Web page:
How to get employees to help market your firm

19th, Mar 2019

In many professional service firms, only a small percentage of people are actively engaged in marketing. The remaining employees don’t participate. The reason for this is usually some combination of them being uncomfortable with marketing and/or not being asked or required to do it. However, it is a huge missed opportunity not to get them involved in at least small ways.

Teamwork and corporate profit -get employees to help marketTheir efforts can help expand your reach, encourage them to feel vested in the success of the firm and build their skills so they become better employees and future partners. They may be resistant, but there are ways to help get past that.

1. Offer lots of choices. Some people enjoy networking at parties, but that’s not the only option. There are many ways to market. They can get involved in an organization – professional association, charity, or business group. For those who don’t feel comfortable socializing, they can write articles or blog posts, do research, help with social media or other tasks.

2. Give them training. No one is born knowing how to market effectively. Depending on the firm’s needs, bring in trainers or send employees to seminars so they can learn how to network, improve their public speaking, use social media, manage their time, and develop other necessary skills. Remember to also educate them on the firm’s brand message so everyone is consistent about what to communicate about the firm.

3. Provide support. In addition to training, firms can maximize employee efforts in other ways such as by creating marketing materials, researching potential prospects or networking opportunities, making appointments, maintaining an updated contact database and other tasks. There are many marketing-related activities that should be delegated to marketing and administrative staff or outsourced to those better able to handle those tasks effectively. That leaves employees free to focus on their specific contribution to marketing.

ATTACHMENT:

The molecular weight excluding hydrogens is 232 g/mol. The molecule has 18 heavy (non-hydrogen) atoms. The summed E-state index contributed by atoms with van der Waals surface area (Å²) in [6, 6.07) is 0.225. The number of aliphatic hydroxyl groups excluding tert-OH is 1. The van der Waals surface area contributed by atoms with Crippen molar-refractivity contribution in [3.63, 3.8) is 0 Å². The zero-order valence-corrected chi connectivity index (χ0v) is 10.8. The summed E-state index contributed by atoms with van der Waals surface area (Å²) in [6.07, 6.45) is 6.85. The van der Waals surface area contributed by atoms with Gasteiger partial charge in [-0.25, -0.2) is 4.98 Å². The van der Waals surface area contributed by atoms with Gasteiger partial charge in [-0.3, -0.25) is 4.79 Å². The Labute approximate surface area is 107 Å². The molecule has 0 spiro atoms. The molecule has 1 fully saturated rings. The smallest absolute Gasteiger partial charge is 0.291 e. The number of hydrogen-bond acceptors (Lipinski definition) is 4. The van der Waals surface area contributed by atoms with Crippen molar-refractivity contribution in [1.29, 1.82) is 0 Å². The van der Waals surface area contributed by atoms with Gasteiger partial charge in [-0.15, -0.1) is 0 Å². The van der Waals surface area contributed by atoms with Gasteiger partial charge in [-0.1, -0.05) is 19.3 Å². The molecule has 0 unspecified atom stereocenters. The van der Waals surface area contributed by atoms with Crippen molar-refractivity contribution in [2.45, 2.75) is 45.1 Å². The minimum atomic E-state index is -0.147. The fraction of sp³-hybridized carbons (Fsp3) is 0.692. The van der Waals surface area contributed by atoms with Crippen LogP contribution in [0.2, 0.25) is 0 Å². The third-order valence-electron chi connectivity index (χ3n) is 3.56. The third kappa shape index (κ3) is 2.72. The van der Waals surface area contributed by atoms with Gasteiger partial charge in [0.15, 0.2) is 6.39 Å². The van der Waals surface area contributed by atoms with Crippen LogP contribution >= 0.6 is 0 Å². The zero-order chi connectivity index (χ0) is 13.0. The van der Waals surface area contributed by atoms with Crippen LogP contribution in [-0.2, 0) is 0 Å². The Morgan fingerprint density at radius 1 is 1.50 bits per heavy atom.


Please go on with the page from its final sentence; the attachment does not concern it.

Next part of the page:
4. Develop individual marketing plans. Employees should have their own marketing plan which outlines who they want to target with their marketing, what specific steps they will take and establishes specific goals (ex. number of events they will attend, follow up meetings, articles written, etc.). This helps ensure employees are strategic and focused in their marketing efforts.

5. Ask for their feedback and ideas. Employees often are the ones fielding daily questions from clients and may be able to offer insights about what prospects want to know about. This feedback can help you develop the right content and messaging. In addition, some of your employees may have experience with marketing from prior positions and can make suggestions for improvements or be a source for new ideas. Asking for their thoughts also helps them feel engaged in the firm and that their contributions matter.

6. Use a carrot and stick approach. It’s always best to find ways to incentivize employees to want to market. Public praise for their efforts, touting their successes and monetary recognition (salary increase, bonus, gift cards, etc.) certainly help. You want to show them they are truly valued, and you’re not just dumping work on them that they don’t want. On the other hand, if marketing isn’t a requirement at the firm, many employees will opt-out. This means there must be a consequence for not participating. Make it a part of each employee’s annual review and tie it to compensation and promotions.

Everyone doesn’t have to be a rainmaker, but they can contribute to bringing in new business and spreading your marketing message. Use these tips to help encourage their efforts and give them the tools to succeed.

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